May 11, 2016; Las Vegas, NV, USA; General view of NFL Wilson Duke football at the "Welcome to Fabulous Las Vegas" sign on the Las Vegas strip on Las Vegas Blvd. Oakland Raiders owner Mark Davis (not pictured) has pledged $500 million toward building a 65,000-seat domed stadium in Las Vegas at a total cost of $1.4 billion. NFL commissioner Roger Goodell (not pictured) said Davis can explore his options in Las Vegas but would require 24 of 32 owners to approve the move. Mandatory Credit: Kirby Lee-USA TODAY Sports /
Looks good in shorts Mandatory Credit: Erik Williams-USA TODAY Sports /
Top 10 Factors That May Lead To More Than 8 1/2 Wins
Brock Osweiler – Bill O’Brien, Rick Smith and their staffs thoroughly analyzed the draft, free agent quarterbacks and trade possibilities before concluding that acquiring Osweiler was the Texans best chance of fielding a franchise quarterback in 2016. So far he checks all the boxes – leadership, hard worker, good teammate, quick study, good mechanics, strong arm. That’s why he was the Broncos’ heir apparent to Peyton Manning, and why the Broncos had no Plan B when Osweiler left unexpectedly.
DeAndre Hopkins – There is not much more to say about one of the NFL’s top receivers. He is building chemistry with Brock Osweiler and has a better and more explosive supporting cast. He will still be doubled early in the year, but if the other receivers fulfill their big play potentials defenses will have to adjust, sometimes pitting Hopkins against single coverage.
Offensive Skill Positions Speed, Speed, Speed – Observing the difference between the 2015 and 2016 Texans Offensive skill positions is like comparing a plow horse to a thoroughbred. There is no question the 2016 Texans can run by people. The question is whether the explosive new additions will get to the right place at the right time and catch the football when they get there. Speed by itself is an improvement, but an effective offense may be a work in progress as the talent comes together.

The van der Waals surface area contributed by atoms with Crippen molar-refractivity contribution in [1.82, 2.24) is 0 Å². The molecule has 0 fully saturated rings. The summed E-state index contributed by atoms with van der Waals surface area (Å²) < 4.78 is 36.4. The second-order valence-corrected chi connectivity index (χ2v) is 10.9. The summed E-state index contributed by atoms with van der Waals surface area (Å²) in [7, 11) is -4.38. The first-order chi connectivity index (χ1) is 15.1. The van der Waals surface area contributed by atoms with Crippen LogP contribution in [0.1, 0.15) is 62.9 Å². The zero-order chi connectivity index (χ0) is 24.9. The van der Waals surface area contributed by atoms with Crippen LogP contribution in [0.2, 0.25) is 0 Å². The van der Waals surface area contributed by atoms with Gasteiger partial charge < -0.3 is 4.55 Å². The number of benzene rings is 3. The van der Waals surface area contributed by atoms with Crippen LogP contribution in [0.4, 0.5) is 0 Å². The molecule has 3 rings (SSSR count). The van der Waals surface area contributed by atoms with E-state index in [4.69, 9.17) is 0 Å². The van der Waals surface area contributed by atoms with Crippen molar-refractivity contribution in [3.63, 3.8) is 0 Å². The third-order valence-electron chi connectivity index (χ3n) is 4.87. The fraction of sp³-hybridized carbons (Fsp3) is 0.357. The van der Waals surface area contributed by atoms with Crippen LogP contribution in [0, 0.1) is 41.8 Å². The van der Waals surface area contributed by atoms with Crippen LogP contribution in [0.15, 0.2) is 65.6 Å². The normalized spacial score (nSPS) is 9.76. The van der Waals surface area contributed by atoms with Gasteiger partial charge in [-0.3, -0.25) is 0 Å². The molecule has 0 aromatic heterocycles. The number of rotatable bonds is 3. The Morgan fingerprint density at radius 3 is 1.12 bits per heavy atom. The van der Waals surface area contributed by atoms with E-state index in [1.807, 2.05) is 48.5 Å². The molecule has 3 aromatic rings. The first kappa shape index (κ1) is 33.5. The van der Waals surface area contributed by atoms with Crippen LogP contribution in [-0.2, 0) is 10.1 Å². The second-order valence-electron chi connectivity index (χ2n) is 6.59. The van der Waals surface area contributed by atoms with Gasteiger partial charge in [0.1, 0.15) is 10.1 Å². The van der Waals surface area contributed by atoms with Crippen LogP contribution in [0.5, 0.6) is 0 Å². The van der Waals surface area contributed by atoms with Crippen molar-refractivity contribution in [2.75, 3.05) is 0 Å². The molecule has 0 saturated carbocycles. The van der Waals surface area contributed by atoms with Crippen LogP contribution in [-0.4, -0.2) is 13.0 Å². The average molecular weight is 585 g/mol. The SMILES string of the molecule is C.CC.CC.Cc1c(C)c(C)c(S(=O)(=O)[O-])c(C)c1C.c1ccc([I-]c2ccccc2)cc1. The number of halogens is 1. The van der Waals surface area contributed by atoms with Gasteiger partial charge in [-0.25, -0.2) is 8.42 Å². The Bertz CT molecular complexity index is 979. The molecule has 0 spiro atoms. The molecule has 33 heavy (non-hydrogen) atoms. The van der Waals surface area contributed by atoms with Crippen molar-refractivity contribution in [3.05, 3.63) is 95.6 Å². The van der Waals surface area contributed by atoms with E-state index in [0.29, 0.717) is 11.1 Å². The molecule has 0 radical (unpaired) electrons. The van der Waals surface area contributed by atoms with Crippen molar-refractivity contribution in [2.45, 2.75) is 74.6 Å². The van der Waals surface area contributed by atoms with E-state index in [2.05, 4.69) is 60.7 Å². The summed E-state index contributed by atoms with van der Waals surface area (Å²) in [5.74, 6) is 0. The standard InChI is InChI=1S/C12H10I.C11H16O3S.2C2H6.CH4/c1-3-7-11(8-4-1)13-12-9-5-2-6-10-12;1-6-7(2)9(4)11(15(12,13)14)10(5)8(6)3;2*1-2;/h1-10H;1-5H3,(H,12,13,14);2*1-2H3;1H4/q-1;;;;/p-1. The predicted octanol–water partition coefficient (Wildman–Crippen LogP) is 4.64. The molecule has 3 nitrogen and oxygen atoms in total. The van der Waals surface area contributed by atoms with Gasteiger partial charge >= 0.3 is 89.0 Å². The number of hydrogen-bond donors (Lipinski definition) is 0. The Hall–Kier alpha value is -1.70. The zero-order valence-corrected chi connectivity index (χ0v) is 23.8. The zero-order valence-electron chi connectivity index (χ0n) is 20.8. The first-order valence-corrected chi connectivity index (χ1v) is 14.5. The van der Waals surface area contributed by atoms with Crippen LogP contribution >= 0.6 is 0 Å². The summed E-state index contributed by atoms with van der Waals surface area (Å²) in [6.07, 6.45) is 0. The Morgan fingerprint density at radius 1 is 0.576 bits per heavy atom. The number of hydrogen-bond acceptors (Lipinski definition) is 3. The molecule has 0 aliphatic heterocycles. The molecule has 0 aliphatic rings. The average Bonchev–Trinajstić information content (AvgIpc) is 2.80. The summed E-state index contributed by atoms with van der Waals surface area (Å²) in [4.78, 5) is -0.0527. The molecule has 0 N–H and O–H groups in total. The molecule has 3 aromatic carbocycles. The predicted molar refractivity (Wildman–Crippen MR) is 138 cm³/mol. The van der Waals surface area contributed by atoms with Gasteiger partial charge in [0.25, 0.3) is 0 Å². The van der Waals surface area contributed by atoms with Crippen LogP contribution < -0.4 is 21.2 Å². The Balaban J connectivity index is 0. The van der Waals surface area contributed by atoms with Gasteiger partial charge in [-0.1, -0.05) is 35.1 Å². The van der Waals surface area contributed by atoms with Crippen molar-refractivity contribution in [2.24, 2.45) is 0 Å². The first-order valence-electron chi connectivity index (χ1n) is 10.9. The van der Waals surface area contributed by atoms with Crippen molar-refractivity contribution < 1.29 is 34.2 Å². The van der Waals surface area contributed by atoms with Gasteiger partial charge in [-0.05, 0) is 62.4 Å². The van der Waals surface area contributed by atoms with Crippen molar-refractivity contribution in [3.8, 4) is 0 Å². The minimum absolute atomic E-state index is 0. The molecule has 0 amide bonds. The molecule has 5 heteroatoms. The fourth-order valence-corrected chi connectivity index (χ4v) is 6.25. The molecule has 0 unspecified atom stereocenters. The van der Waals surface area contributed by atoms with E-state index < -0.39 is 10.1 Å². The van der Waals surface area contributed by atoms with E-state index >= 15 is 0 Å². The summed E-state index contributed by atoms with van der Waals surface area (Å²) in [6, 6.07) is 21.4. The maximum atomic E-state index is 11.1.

Offensive Line Continuity
– Compared to last year the offensive line is deeper and arguably more talented. If they stay reasonably healthy they will build continuity that was lacking in the first half of 2015. They have the potential to be stronger with more attitude than the sometimes patchwork 2015 offensive line. Controlling penetration, especially up the middle, will contribute significantly to Osweiler’s effectiveness.
Jadeveon Clowney – For the first time he is healthy heading into training camp. His entire offseason focused on perfecting his craft, not rehabilitation. Clowney has a lot to prove and seems dedicated to doing so. If he remains healthy he will be the difference between a very good and a truly dominant Texans defense.
Defensive Cohesion – Front to back there is quality talent at every position. Several positions including inside linebacker and defensive end have little depth which could result in free agent acquisitions as rosters are reduced around the league. 13 of the top 14 defenders return to a 2015 top 5 defense which should carry the team as the new offensive weapons find their way.
Coaching – Both Bill O’Brien and Romeo Crennel learned something last year that is being applied in 2016. O’Brien learned that even a quarterback guru can’t get his team all the way to the top with a journeyman quarterback or, worse yet, a series of them. Crennel learned how his defensive pieces fit together to operate efficiently in his defensive scheme.
Momentum – The Texans were on a roll in the last half of 2015. They must erase the Kansas City playoff game from their minds focusing on the strong 2nd half performance. Their confidence is buoyed by an influx of offensive weapons including a potential franchise quarterback and a plug-and-play dominating defense poised to get even better.
No Hard Knocks – There is a pattern of teams underperforming immediately after being featured on Hard Knocks. There have been exceptions, but the first half Texans performed true to the pattern. Hard Knocks is great for the fan and the league, good for the host city and overall team image, but no matter how well it is done it is a distraction. Bill O’Brien is happy the cameras are gone.